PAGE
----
A variety of convective weather forecasts are produced operationally and used by the aviation community as decision aids for rerouting air traffic around convective weather. These forecasts, which include the National Weather Service (NWS) Convective Collaborative Forecast Product (CCFP) and Convective Significant Meteorological Advisories (C-SIGMETs), describe convective activity at different spatial and temporal scales and differ slightly in the characteristics that are included in the forecast area.
A critical challenge in evaluating the quality of these forecasts is determining how to appropriately match the forecasts to the observations so that statistical results are representative of the forecast characteristics, the forecast spatial and temporal scales, and the forecast's operational relevance. This process has been particularly difficult for evaluating forecasts from the CCFP and C-SIGMETs that are required to meet minimum size thresholds as well as specific criteria for coverage of convection, cloud top height, and cell movement.
Historically, observations used to evaluate the CCFP were expanded from a 4-km grid to a 40-km grid to approximately match the scale of the forecast. Matching the forecast scale was difficult to determine, since the impact of the convective activity on the operational flow of enroute air traffic was not well defined. Moreover, the coverage attribute was excluded from the verification approach because the application of the attribute was not clearly understood.
This article presents new methods for defining the observation fields used for evaluating the CCFP and C-SIGMET forecasts that consider the effects of convection on the flow of air traffic such as Convective Constraint Areas (CCAs) and incorporate the observed coverage.
Data: Forecasts and Observations
Forecasts – The CCFP forecasts are issued by
the NWS Aviation Weather Center (AWC), but are produced through a collaborative process with AWC forecasters, airline and Center Weather Service Unit
(CWSU) meteorologists, and MSC (Meteorological Service
of Canada) meteorologists. CCFP forecasts are
required for areas of intense convection and thunderstorms
every 2 hours, with lead times of 2, 4, and 6 hours after
the forecast delivery time. The CCFP comprises
polygons that are at least 3,000 mi2 in size and contain a coverage of at least 25% convection with echoes of at least 40 dBZ composite reflectivity, and also a coverage of at least 25% with echo tops of 25,000 feet and greater.
The C-SIGMET, generated by forecasters at the AWC, is a text forecast of convective activity that is issued hourly but valid for up to 2 hours (as outlined in the National Weather Service Operations Manual D-22). These forecasts are intended to capture severe or embedded thunderstorms and their hazards (e.g., hail, high winds) that are either occurring or forecasted to occur within 30 minutes of the valid period and cover at least 40% of the 3,000 mi2 or larger forecast area.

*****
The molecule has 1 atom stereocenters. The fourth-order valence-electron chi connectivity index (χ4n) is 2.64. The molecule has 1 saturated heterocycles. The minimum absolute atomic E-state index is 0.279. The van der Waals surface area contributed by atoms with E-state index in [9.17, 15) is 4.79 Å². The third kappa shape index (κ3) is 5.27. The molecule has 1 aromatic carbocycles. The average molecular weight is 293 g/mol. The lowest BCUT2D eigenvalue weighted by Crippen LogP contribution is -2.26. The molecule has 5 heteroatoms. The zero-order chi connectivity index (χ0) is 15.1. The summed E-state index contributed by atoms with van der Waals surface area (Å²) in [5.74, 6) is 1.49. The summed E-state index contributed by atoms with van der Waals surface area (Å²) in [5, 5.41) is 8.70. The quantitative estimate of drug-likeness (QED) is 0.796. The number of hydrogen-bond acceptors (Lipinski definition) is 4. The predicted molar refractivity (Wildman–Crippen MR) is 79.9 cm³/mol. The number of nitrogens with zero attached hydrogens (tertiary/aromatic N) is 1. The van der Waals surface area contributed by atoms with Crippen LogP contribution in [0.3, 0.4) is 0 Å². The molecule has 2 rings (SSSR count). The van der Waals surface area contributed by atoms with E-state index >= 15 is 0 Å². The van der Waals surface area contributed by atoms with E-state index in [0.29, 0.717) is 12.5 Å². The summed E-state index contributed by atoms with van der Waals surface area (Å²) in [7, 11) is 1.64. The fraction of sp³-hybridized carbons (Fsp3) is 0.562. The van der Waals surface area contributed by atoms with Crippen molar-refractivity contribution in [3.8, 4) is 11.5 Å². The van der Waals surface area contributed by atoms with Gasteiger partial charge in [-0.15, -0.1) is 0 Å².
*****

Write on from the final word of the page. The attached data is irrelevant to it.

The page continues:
Observations – The National Convective
Weather Forecast Hazard Product (NCWF-H) is used to
describe intense convection as it applies to the CCFP that is
a threat to aircraft. It is defined by the video integration
and processor (which contours radar reflectivity, in dBZ,
into 6 VIP levels) values of 3 or greater, and/or 3 or
more strokes of lightning in 10 minutes within 8 kilometers
of a grid point, on a 4-km grid. For further information
see http://cdm.aviation weather.noaa.gov/ncwf/ncwf_wt/ncwf_wt_haz.htm.
Techniques for Defining Observations
The techniques for defining the observations for evaluating the CCFP and the C-SIGMET are separated into two parts: 1) developing a definition for Convective Constrained Areas (CCA) and 2) producing observed fields that reflect the attributes of the CCFP, particularly the size and coverage criteria.
Convective Constraint Area (CCA) – This provides the basis for measuring the "scale" of convective activity that impacts the flow of enroute air traffic. Rhoda et
al. (2002) determined that pilots tend to deviate around strong precipitation until they get quite close to the
arrival airport. However, they were unable to determine
the typical distance of the deviations. Therefore, the
CCA concept applied here follows guidance provided by
the Aeronautical Information Manual (AIM), http://www1.faa.gov/ATPubs/AIM/index.htm, which suggests that pilots should remain at least 20 nm
away from intense convection in order to minimize
safety concerns that are related to convection. However,
in practice, this distance is often too large when air
space becomes congested. Therefore, to take this
operational consideration into account, we defined the CCA here as
an area of intense convection (identified by the 4-km NCWF-H grid) plus a 10-nm radius surrounding
the convection. The 10-nm radius is measured from
the center of each 4-km NCWF-H grid box. Figure 1
shows the raw NCWF-H in which the green areas represent
the grid boxes with intense convection. Once the
10-nm radius criterion is applied to the observations in Figure
1, the areas grow slightly (Figure 2) to represent the
CCAs. The CCAs in Figure 2 should not be thought of as
areas "closed" to enroute air traffic. Rather, they should be considered as areas where the flow of enroute air traffic is reduced because of the influences produced by the intense convection.